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Asia-Pacific Rebalance Will Unlock Region's Potential, Carter Says


U.S. Defense Secretary Ash Carter called the Asia-Pacific the "most consequential region for America's future," during a speech aboard the USS Carl Vinson at port in San Diego on Thursday. (C. Babb/VOA)

U.S. Defense Secretary Ash Carter called the Asia-Pacific the "most consequential region for America's future," during a speech aboard the USS Carl Vinson at port in San Diego on Thursday. (C. Babb/VOA)

Secretary of Defense Ash Carter said the so-called Asia-Pacific rebalance, a policy that places greater focus on the Asia-Pacific region, will unlock “tremendous potential” for the U.S. and its allies there.

Speaking aboard the USS Carl Vinson at port in San Diego, Thursday, Carter called the Asia-Pacific “the most consequential region for America’s future.”

He stressed that the U.S. must continue to work with its allies to improve maritime security in the East and South China Seas and elsewhere in the region.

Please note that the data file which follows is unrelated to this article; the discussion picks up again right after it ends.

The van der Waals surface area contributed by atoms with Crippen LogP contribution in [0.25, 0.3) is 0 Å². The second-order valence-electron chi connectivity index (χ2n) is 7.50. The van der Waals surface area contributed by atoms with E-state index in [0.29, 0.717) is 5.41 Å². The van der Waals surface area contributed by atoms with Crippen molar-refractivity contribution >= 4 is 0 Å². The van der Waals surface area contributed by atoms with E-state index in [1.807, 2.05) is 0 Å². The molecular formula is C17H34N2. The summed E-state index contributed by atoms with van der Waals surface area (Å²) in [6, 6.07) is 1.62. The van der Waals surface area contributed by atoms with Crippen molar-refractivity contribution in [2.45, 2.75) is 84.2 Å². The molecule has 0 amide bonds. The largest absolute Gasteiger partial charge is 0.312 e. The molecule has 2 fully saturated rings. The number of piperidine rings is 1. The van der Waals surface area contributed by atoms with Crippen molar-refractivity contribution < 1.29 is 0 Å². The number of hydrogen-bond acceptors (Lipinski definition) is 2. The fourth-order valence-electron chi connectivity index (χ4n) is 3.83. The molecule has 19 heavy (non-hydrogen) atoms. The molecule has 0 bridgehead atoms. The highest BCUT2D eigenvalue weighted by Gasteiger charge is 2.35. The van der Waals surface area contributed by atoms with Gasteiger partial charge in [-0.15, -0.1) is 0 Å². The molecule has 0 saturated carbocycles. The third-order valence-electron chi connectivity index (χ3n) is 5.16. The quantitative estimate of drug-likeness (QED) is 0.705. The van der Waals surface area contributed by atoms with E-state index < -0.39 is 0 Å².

Carter criticized Beijing for wanting to “pick and choose which principles it wants to benefit from and which it prefers to try to undercut.”

“For example,” he said, “the universal right to freedom of navigation that allows China’s ships and aircraft to transit safely and peacefully is the same right that Beijing criticizes other countries for exercising in the region.”

Carter later left for a meeting Friday in Hawaii with his counterparts from the 10 member countries of the Association of Southeast Asian Nations, or ASEAN, which focuses mainly on trade issues but in recent years has sought to engage in a range of defense and military issues.

The U.S. is not a member of the organization but has sought to use it to develop security partnerships amid concern about China’s military buildup in the region.

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    Carla Babb

    Carla is VOA's Pentagon correspondent covering defense and international security issues. Her datelines include Ukraine, Turkey, Pakistan, Afghanistan, Iraq and Korea.

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